Friday, 8 December 2017

WES conference notes - 2017

Here’s a list of the most interesting information to come out of the WES conference last week.

Friday, 3 November 2017

It's difficult to avoid puns in wave energy

I attended a very interesting talk yesterday by Matthew Hannon. He admitted that it's difficult to avoid puns in wave energy, which you can see from the title of his latest work (Lost at Sea or a New Wave of Innovation?). Based on interviews and innovation indicators,e.g. number of patents, his main findings were:

Wednesday, 17 May 2017

What are we spending money on that doesn't generate power?

When we generate power from a renewable source, we don't pay for the fuel. We pay for the build and operation of the plant. So conversion efficiency doesn't tell us much. Instead we are interested in how the project costs translate into the energy generated.

As energy = stroke x load, we can also ask which of the project costs are directly associated with the stroke and load that occur when energy is captured. What are we spending money on that doesn't directly lead to energy capture, and how can we design to reduce this?

We have known for a while that costs are associated with maximum strokes and loads, while revenues are associated with mean strokes and loads. Can we say more?

Wednesday, 8 February 2017

Wednesday, 18 January 2017

In Control of Cost of Energy

That's me off for a few days to Ireland. The Maynooth University Wave Energy Workshop is being held on 20 Jan. The workshop webpage includes a remote sign-in link for anyone who isn't able to attend in person. As Maynooth specialises in control, we can expect that to be the focus of many of the talks. I suspect my poster will be the least mathematical by far! Nevertheless, this is a perfect opportunity for me to evangelise my latest pet topic, that of broadening the function of control. Rather than limiting control to a means of improving power capture, we can consider it a powerful tool for reducing cost of energy.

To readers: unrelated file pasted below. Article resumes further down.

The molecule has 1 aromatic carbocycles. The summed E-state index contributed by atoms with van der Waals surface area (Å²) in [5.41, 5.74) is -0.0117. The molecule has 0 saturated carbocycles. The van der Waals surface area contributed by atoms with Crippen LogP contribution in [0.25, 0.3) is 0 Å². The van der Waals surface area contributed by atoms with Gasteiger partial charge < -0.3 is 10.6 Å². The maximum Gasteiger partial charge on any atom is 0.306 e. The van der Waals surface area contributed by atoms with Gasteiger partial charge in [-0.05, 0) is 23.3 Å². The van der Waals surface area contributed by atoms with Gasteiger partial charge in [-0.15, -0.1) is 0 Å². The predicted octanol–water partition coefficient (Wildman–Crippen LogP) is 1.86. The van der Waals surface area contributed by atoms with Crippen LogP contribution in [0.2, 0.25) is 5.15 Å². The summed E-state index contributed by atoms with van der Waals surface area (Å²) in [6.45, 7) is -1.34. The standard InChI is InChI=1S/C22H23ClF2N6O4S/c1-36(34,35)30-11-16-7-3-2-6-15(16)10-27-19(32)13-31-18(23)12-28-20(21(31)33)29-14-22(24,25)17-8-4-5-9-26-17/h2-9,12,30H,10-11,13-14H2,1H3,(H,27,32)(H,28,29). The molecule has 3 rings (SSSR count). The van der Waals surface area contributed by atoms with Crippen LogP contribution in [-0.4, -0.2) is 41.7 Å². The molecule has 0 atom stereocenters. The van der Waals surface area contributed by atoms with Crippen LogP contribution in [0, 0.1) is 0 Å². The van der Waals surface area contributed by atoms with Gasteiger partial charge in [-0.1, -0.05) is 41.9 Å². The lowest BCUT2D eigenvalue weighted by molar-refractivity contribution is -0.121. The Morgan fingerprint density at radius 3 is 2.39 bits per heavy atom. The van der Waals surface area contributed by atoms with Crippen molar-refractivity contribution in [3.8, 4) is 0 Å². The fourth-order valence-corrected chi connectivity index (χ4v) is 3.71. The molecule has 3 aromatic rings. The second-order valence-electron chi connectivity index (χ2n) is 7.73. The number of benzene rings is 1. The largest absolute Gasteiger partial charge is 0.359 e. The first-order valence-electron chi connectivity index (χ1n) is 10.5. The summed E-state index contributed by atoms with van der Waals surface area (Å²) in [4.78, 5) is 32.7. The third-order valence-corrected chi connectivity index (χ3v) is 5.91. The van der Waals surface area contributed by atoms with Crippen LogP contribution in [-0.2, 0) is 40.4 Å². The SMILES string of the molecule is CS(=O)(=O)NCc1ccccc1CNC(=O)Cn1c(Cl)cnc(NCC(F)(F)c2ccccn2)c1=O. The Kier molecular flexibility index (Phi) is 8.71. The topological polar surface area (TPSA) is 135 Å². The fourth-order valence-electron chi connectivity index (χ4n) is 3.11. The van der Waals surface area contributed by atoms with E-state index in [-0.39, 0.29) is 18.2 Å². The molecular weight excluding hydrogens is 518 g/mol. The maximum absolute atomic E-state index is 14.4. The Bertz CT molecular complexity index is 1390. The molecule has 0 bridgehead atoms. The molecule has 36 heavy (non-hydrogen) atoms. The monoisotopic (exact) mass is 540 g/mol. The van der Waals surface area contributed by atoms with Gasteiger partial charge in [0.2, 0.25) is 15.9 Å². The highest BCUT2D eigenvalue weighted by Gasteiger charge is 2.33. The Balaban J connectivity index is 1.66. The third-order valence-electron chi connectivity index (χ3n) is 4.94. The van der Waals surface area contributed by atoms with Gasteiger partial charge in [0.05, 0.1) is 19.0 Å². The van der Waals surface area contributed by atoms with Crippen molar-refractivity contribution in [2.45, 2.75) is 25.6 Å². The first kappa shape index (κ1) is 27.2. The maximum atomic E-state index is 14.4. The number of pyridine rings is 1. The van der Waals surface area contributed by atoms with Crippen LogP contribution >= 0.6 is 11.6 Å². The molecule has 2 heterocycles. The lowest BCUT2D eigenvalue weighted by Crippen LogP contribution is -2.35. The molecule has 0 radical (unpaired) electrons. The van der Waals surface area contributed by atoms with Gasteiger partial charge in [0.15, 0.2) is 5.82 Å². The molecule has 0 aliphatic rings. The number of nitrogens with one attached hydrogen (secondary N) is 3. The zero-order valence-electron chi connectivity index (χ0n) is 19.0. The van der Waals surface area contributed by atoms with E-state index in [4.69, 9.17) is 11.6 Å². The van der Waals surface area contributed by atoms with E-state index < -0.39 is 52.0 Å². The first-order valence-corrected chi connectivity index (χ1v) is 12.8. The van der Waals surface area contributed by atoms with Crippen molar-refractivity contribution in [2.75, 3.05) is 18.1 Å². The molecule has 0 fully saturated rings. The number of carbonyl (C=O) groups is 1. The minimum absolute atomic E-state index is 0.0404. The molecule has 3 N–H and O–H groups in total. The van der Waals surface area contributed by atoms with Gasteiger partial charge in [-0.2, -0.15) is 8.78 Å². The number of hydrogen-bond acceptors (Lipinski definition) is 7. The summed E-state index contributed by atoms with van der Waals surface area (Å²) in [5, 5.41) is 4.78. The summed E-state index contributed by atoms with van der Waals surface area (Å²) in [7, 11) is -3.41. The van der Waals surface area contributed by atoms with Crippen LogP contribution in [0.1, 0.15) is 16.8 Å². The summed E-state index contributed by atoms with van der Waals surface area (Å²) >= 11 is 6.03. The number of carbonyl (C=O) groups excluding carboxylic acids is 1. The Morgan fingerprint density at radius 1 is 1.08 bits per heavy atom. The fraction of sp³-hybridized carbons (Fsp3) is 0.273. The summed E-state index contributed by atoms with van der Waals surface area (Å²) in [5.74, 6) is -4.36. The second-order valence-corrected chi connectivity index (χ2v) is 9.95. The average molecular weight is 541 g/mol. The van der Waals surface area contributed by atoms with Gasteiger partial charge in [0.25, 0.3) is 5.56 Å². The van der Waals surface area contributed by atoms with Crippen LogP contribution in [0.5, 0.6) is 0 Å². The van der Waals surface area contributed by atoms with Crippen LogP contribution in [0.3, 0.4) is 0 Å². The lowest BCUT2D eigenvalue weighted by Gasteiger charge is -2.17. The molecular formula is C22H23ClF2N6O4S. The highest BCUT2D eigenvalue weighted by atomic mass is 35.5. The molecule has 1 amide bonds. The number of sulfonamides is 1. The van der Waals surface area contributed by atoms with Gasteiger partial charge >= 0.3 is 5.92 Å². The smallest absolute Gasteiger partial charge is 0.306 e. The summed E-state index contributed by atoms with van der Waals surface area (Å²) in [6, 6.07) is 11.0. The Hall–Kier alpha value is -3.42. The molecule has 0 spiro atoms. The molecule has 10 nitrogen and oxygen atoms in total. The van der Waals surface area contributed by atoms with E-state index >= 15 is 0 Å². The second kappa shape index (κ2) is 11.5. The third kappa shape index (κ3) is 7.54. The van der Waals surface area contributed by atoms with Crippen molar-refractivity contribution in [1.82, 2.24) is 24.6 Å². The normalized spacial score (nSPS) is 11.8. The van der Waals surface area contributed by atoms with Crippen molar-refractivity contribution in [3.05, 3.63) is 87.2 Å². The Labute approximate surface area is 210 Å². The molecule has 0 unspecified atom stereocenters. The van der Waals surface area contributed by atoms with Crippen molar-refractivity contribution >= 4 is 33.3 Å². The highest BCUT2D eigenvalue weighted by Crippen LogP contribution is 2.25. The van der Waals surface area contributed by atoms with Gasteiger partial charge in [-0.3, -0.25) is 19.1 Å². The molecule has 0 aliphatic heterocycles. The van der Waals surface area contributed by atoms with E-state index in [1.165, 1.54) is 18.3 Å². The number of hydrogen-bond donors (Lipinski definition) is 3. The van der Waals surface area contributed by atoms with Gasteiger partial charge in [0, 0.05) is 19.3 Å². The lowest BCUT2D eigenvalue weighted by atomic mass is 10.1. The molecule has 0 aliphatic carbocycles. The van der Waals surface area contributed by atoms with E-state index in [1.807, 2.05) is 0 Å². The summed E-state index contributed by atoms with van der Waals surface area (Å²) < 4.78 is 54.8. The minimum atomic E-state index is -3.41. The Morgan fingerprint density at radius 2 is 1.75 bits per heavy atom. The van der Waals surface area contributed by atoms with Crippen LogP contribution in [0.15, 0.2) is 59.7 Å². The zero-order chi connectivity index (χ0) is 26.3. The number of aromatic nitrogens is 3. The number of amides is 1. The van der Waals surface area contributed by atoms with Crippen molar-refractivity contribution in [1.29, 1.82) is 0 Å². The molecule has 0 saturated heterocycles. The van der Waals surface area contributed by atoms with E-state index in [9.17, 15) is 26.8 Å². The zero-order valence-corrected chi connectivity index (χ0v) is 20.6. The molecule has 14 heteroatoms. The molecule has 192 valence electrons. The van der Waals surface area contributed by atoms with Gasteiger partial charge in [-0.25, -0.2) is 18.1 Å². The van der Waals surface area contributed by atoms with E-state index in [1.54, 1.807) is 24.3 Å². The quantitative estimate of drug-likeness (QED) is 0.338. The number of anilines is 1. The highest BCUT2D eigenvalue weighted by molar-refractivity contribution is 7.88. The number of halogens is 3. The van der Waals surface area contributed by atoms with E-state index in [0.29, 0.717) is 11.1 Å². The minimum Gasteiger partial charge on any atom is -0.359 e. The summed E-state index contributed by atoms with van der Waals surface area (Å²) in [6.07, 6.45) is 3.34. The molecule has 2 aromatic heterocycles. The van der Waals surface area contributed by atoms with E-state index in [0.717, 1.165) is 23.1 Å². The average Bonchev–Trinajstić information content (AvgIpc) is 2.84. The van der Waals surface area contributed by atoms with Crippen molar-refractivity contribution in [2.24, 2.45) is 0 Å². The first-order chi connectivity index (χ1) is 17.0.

Tuesday, 20 December 2016

Garage Harmony

I recently spoke to the team who won the US Wave Energy Prize– Alex and Max, to find out more about the AquaHarmonics buoy. I wanted to figure out what they did that made their concept come out on top. After careful consideration, I think what won them the prize was a combination of a smart design philosophy that had control at its core, along with being the dream-team for any kind of scrapheap-challenge-type competition. Let’s have a quick look at their concept and the control method. I’ll highlight the technical features that I think were really important for them. Then I’ll relate a little story Alex told about how he and Max met, and how they came to be tinkering with wave energy in Alex’s garage.

Monday, 21 November 2016

Wave Energy Prize results

The US wave energy prize results are through. Four teams completed the challenge of at least doubling the ratio of energy capture to design loads for a baseline design. Here are my views on how they achieved this.